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Does Diplomatic Immunity Equal Arrest-Proof?

By Laura Strachan, Esq. on January 03, 2011 6:15 AM

Hollywood would have you believe that people with diplomatic immunity can break the law with impunity. They have a license to kill or steal, is how movies often portray it.

Alas, reality can be much more sobering, as a Philippine diplomat's son recently discovered.

Nigel Salmingo was charged with a laundry list of white collar crimes: theft, forgery and money laundering. The thirty seven counts arose after Salmingo reportedly stole $300,000 while working as an office manager for a Honolulu law firm. Salmingo reportedly told police he thought he was free to steal the money because he had diplomatic immunity, the Honolulu Star-Advertiser reports.

Salmingo concealed his theft for over 18 months and the Star-Advertiser reports that the money went to fund a lavish lifestyle full of bar hopping, new cars, and trips to expensive restaurants. With the failure of his diplomatic immunity defense, the 31-year-old Salmingo now faces up to 10 years in prison and will ultimately be deported back to his home country after serving his punishment.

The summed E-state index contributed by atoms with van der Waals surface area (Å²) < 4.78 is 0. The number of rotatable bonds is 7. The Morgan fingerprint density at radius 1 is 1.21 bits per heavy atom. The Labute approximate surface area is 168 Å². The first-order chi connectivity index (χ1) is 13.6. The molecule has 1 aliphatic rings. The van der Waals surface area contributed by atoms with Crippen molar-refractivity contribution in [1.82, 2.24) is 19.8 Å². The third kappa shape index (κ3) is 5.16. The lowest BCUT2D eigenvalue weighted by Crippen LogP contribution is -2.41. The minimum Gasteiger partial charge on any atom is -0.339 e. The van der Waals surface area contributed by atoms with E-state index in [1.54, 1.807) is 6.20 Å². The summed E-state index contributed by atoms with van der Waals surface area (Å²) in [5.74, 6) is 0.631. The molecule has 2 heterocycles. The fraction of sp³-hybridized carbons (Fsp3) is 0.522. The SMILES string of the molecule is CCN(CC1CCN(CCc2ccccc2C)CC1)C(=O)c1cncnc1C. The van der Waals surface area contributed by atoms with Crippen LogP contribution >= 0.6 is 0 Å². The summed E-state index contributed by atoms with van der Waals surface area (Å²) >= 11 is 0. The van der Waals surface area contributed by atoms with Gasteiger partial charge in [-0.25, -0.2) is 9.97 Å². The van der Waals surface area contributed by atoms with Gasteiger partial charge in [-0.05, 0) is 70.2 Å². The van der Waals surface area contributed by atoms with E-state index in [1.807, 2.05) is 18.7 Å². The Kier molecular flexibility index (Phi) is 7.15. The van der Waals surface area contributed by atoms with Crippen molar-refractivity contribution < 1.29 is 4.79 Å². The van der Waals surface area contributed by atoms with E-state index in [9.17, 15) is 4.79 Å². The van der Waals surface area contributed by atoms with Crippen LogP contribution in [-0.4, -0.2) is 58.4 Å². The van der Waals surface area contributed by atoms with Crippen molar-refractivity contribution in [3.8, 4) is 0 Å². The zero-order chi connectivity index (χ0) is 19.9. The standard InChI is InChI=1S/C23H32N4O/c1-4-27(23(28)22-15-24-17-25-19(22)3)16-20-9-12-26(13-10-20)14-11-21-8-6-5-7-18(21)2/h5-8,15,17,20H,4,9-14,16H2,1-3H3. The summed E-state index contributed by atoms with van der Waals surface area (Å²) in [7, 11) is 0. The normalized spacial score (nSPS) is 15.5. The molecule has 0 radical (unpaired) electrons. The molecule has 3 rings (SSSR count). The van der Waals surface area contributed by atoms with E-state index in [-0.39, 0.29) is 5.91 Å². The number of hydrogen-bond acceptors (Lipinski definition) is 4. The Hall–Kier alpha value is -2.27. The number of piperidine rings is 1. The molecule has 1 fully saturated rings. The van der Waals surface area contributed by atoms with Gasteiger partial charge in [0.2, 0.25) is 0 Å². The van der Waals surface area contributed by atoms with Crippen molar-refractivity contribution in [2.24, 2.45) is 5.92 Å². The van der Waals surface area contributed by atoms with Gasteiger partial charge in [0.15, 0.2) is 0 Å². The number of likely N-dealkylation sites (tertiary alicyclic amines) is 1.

Diplomatic immunity is a principle in international law that provides foreign diplomats with protection from legal action in the country in which he or she works. This legal protection extends to both the diplomat and their family in a range of civil and criminal lawsuits. The extent of the protection was tested when Salmingo said he thought he had a license to steal.

Unable to post the $500,000 bail, Salmingo has been in custody since May awaiting his trial. Salmingo's case was less of an abuse of diplomatic immunity (because he never had it in the first place) and more of a misplaced trust in a doctrine in order to engage in criminal behavior.

Solid lesson learned: Don't believe everything you see in the movies.

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